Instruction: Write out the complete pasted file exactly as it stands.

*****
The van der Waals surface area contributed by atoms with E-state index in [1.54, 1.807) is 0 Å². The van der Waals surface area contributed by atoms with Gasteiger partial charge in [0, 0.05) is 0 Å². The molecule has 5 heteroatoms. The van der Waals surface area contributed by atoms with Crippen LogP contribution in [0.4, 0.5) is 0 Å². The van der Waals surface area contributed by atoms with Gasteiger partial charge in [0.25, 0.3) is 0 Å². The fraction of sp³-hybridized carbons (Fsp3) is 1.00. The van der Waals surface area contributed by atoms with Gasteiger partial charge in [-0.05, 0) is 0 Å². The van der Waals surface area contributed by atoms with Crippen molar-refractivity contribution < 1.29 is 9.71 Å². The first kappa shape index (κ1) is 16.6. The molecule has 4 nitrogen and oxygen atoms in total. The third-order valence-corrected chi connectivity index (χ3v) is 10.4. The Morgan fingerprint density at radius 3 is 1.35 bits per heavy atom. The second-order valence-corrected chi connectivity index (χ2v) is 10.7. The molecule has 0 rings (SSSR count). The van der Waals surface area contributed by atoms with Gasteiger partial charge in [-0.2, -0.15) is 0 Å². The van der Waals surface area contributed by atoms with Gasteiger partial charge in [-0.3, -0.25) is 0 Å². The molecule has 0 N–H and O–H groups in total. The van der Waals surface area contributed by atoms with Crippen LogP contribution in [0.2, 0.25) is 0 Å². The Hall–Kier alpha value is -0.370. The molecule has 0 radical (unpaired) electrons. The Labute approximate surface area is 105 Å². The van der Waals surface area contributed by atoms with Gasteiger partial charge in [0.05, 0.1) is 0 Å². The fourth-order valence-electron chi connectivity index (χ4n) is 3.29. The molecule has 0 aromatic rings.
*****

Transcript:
The van der Waals surface area contributed by atoms with E-state index in [1.54, 1.807) is 0 Å². The van der Waals surface area contributed by atoms with Gasteiger partial charge in [0, 0.05) is 0 Å². The molecule has 5 heteroatoms. The van der Waals surface area contributed by atoms with Crippen LogP contribution in [0.4, 0.5) is 0 Å². The van der Waals surface area contributed by atoms with Gasteiger partial charge in [0.25, 0.3) is 0 Å². The fraction of sp³-hybridized carbons (Fsp3) is 1.00. The van der Waals surface area contributed by atoms with Gasteiger partial charge in [-0.05, 0) is 0 Å². The van der Waals surface area contributed by atoms with Crippen molar-refractivity contribution < 1.29 is 9.71 Å². The first kappa shape index (κ1) is 16.6. The molecule has 4 nitrogen and oxygen atoms in total. The third-order valence-corrected chi connectivity index (χ3v) is 10.4. The Morgan fingerprint density at radius 3 is 1.35 bits per heavy atom. The second-order valence-corrected chi connectivity index (χ2v) is 10.7. The molecule has 0 rings (SSSR count). The van der Waals surface area contributed by atoms with Gasteiger partial charge in [-0.2, -0.15) is 0 Å². The van der Waals surface area contributed by atoms with Gasteiger partial charge in [-0.3, -0.25) is 0 Å². The molecule has 0 N–H and O–H groups in total. The van der Waals surface area contributed by atoms with Crippen LogP contribution in [0.2, 0.25) is 0 Å². The Hall–Kier alpha value is -0.370. The molecule has 0 radical (unpaired) electrons. The Labute approximate surface area is 105 Å². The van der Waals surface area contributed by atoms with Gasteiger partial charge in [0.05, 0.1) is 0 Å². The fourth-order valence-electron chi connectivity index (χ4n) is 3.29. The molecule has 0 aromatic rings.